Archive for June, 2009

Savannah Revisited #2

June 30, 2009

On my recent visit to  Savannah,  I had to reflect on the way that while the city has grown with new, impressive high-rise hotels and a spectacular new bridge across the Savannah River, it maintains its connection with the past, with history.

Georgia Queen, Savannah, Georgia

Georgia Queen, Savannah, Georgia

The contrast of then with now was pronounced as a paddle wheel river boat pulled away from its dock loaded with school children on a day cruise and headed toward the very modern Talmadege Memorial Bridge that crosses the Savannah River.

Georgia Queen cruises Savannah River, Savannah, Georgia

Georgia Queen cruises the Savannah River, Savannah, Georgia

Savannah has been a port since it was founded in 1733, and that port is still busy.  But, Savannah was also Georgia’s first railroad town,  and the Savannah History Museum, which occupies the old Central of Georgia office and warehouse building,  sports a late 1800’s locomotive,  along with a lot of other interesting exhibits that depict Georgia’s past. 

Historic Locomotive, Savannah History Museum,  old Central of Georgia depot, Savannah, Georgia

Historic Steam Locomotive, Savannah History Museum, Savannah, Georgia

Coming up,  a real Oscar.
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Savannah Revisited #1

June 28, 2009
Riverfront, Savannah, Georgia

Riverfront, Savannah, Georgia

I was in Georgia’s “first city”  recently and was impressed with the impact that  a book and two movies made on Savannah.  Midnight in the Garden of Good and Evil, by John Berendt, was a record breaking  New York Times Best Seller for 216 weeks.  It was written in 1994, and three years later, the movie was made.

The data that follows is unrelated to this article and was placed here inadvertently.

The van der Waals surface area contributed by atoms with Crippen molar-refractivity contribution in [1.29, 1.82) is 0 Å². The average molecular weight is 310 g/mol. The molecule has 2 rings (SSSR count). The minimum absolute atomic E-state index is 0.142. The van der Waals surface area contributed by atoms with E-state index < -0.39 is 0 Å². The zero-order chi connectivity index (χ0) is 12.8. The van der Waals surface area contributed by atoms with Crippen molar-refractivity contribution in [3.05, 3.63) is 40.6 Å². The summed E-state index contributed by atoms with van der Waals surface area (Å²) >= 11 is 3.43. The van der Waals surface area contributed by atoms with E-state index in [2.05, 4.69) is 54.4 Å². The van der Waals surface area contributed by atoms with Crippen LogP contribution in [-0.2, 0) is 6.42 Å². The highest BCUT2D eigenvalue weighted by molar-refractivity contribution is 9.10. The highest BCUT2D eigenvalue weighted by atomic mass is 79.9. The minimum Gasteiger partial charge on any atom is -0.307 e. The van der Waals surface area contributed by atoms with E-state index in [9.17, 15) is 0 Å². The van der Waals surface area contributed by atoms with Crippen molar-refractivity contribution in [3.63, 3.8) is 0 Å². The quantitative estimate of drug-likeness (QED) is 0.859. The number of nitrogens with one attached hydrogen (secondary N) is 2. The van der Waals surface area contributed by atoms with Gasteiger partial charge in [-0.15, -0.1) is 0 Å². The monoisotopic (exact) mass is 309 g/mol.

Savannah now boasts almost 7-million tourists a year, twice as many as before   Midnight was published.  As a comparison, Columbus, Georgia, which has a population about the size of Savannah’s, had 1.1 million last year.

The movie Forest Gump, which was nominated for six Oscars in 1994  did not have the impact of Midnight in the Garden of Good and Evil, but it did help.  The bench, on which Forest, played by Tom Hanks,  sat in one of the famous historic squares in downtown Savannah, is in the Savannah History Museum, which is housed in the old Central of Georgia depot’s warehouse and offices.

Paramaount pictures donated ths is park bench to the Savannah History Museum.  It was the one on which Tom Hanks sat at a bus stop. telling his story to different people waiting for a bus.  The bench appeard to be made of concrete and wood, like the ones in Savannah's 24 historic squares, but, it's not.  Paramount had one made of fiberglass so that it could easily be moved around.  There is a picture of Hanks from the movie placed on the bench.

Paramount Pictures donated this park bench to the Savannah History Museum. It was the one on which Tom Hanks sat at a bus stop. telling his character Forest Gump's story to different people waiting for a bus. The bench appears to be made of concrete and wood, like the ones in Savannah's 24 historic squares, but, it's not. Paramount had one made of fiberglass so that it could easily be moved around. There is a picture of Hanks and the suitcase he carried in the movie placed on the bench.

More on today’s Savannah,  tomorrow.

You Know What This Is

June 28, 2009